992 F2d 1216 Golden v. Spring Hill Assocs L a

992 F.2d 1216

Robert H. GOLDEN and Judith Golden, Plaintiffs-Appellants,
SPRING HILL ASSOCS., a Limited Partnership, Martin L.
Goldstein, Martin A. Halpern, John Volatile,
Martin Menack, Dick Johanson, and Roger
Werner, jointly and severally,

No. 92-1815.

United States Court of Appeals, Sixth Circuit.

April 22, 1993.

NOTICE: Sixth Circuit Rule 24(c) states that citation of unpublished dispositions is disfavored except for establishing res judicata, estoppel, or the law of the case and requires service of copies of cited unpublished dispositions of the Sixth Circuit.

Before MARTIN and SILER, Circuit Judges, and WELLFORD, Senior Circuit Judge.


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Plaintiffs, Robert H. and Judith Golden, appeal the district court's denial of their motion, filed pursuant to FED.R.CIV.P. 60(b), to set aside the court's earlier grant of summary judgment in favor of the defendants. The Goldens also appeal the court's ruling on their motion to set aside judgment without conducting an oral hearing. We affirm.


This appeal stems from a lawsuit filed by the Goldens in January 1991 against the defendants, in which the Goldens alleged that the defendants had violated the federal and Michigan securities laws and the RICO statute, and that the defendants had committed various acts of common law fraud, breach of fiduciary duty and accounting malpractice. In January 1992, the district court dismissed the securities law and accounting malpractice claims as time-barred. On February 14, the defendants filed their joint motions to dismiss and for summary judgment on the plaintiffs' remaining claims. On February 24, the district court mailed a "motion practice" letter to counsel for all parties, informing them of the motions filed and the ten-day timing requirement for filing a response to the motions. The district court mailed a second letter to counsel for the parties on February 27, indicating which motions had been filed and that no response to the defendants' motions had been filed. The letter also asked counsel to contact the Clerk of Court if responses had been filed and informed counsel that the district court would decide the motions to dismiss and for summary judgment without oral argument.


On April 3, the district court granted the defendants' joint motions to dismiss and for summary judgment on each of the plaintiffs' remaining claims and dismissed the action against the defendants. As of April 3, the Goldens had not yet filed the required responses to the motions to dismiss and for summary judgment.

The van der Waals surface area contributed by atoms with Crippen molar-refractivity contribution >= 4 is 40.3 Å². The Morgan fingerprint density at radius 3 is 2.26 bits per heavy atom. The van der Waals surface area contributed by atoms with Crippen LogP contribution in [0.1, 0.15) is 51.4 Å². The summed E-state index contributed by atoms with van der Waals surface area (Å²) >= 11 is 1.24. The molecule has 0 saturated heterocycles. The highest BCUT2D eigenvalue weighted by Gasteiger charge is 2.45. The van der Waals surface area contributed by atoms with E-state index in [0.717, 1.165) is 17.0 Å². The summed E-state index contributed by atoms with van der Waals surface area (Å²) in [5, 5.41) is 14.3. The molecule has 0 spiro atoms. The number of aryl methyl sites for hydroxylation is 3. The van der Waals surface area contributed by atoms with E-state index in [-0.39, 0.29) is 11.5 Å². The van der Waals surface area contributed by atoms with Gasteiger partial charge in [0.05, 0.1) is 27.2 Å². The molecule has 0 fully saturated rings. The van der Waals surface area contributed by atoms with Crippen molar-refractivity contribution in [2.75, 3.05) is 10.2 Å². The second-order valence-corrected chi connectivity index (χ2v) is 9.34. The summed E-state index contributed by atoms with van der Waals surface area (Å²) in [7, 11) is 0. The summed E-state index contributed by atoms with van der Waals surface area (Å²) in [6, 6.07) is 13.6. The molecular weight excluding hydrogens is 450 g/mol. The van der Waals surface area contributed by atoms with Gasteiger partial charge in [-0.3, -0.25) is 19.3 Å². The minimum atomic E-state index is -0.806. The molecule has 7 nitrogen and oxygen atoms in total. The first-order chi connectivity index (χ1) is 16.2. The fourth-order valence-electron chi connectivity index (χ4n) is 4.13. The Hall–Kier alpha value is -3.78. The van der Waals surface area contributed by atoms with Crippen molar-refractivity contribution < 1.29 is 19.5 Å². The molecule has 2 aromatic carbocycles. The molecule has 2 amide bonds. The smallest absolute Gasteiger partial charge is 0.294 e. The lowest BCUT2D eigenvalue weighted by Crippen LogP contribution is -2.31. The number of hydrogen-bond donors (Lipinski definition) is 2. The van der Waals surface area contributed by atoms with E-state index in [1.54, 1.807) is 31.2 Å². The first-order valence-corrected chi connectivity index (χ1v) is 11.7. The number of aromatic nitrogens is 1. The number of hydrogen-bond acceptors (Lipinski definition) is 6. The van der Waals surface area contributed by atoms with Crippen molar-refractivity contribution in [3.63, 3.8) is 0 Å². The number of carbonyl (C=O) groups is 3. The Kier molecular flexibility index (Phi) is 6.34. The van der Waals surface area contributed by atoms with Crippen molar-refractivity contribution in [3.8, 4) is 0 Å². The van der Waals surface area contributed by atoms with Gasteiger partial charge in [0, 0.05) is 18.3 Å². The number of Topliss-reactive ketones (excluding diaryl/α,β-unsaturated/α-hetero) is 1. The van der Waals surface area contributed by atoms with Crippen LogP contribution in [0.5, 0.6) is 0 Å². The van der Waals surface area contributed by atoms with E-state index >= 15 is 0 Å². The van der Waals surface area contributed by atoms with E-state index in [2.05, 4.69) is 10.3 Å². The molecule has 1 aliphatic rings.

The plaintiffs filed a motion to set aside judgment, pursuant to FED.R.CIV.P. 60(b), with the district court on April 29. In support of their motion, the Goldens argued that before and during the pendency of the joint motions to dismiss and for summary judgment, their counsel suffered a breakdown or other mental incapacity. As such, they argued that "excusable neglect" under Rule 60(b)(1) prevented them from filing responses to the joint motions, and that the responses they would have filed would have demonstrated a genuine issue of material fact sufficient to preclude the district court's dismissal of their action. The district court denied the motion to set aside judgment, finding no evidence that the plaintiffs' counsel lacked capacity to respond to the joint motions. On appeal, the Goldens argue that the district court abused its discretion in denying their motion to set aside judgment and that, at a minimum, the court should have conducted an oral hearing before ruling on the motion. We disagree.


"It is well-settled that the granting of a motion to set aside judgment under Rule 60(b)(1) is a matter addressed to the sound discretion of the trial court, and that determination will not be reversed except for abuse of discretion." Lewis v. Alexander, No. 92-3689, slip op. at 6 (6th Cir. Mar. 9, 1993) (citations omitted). "Abuse of discretion is defined as a definite and firm conviction that the trial court committed a clear error of judgment." Davis v. Jellico Community Hosp., Inc., 912 F.2d 129, 133 (6th Cir.1990).


Under these circumstances, we cannot conclude that the district court abused its discretion in denying relief from judgment. In Buck v. United States Dep't of Agric., F.H.A., 960 F.2d 603 (6th Cir.1992), we held that the sudden illness of the movant's counsel did not constitute excusable neglect for failure to file pleadings. In Buck, counsel never informed the court of the illness, never offered proof of any illness, never filed a motion for extension of time, and performed other litigation tasks during the time of the claimed illness. Accordingly, we found no abuse of discretion in the district court's failure to set aside its dismissal of the case for failure to prosecute. Id. at 609. In this case, no evidence other than affidavits filed by the Goldens and their attorney substantiates the Goldens' claim that the mental illness of their attorney prevented him from filing a response to the joint motions to dismiss or for summary judgment. Counsel never notified the court of his illness until well after the court dismissed the Goldens' case. Moreover, counsel continued to engage in other litigation tasks in this and several other cases during the time of his alleged illness. As such, we find no error in the district court's denial of relief from judgment.


Furthermore, neither the Federal Rules of Civil Procedure nor the local rules of the United States District Court for the Eastern District of Michigan requires an oral hearing on a Rule 60(b) motion. See id. Thus, the district court did not err by ruling on the motion for relief from judgment without hearing oral argument from the parties, especially since Golden made no request for a hearing.

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Therefore, the judgment of the district court is affirmed.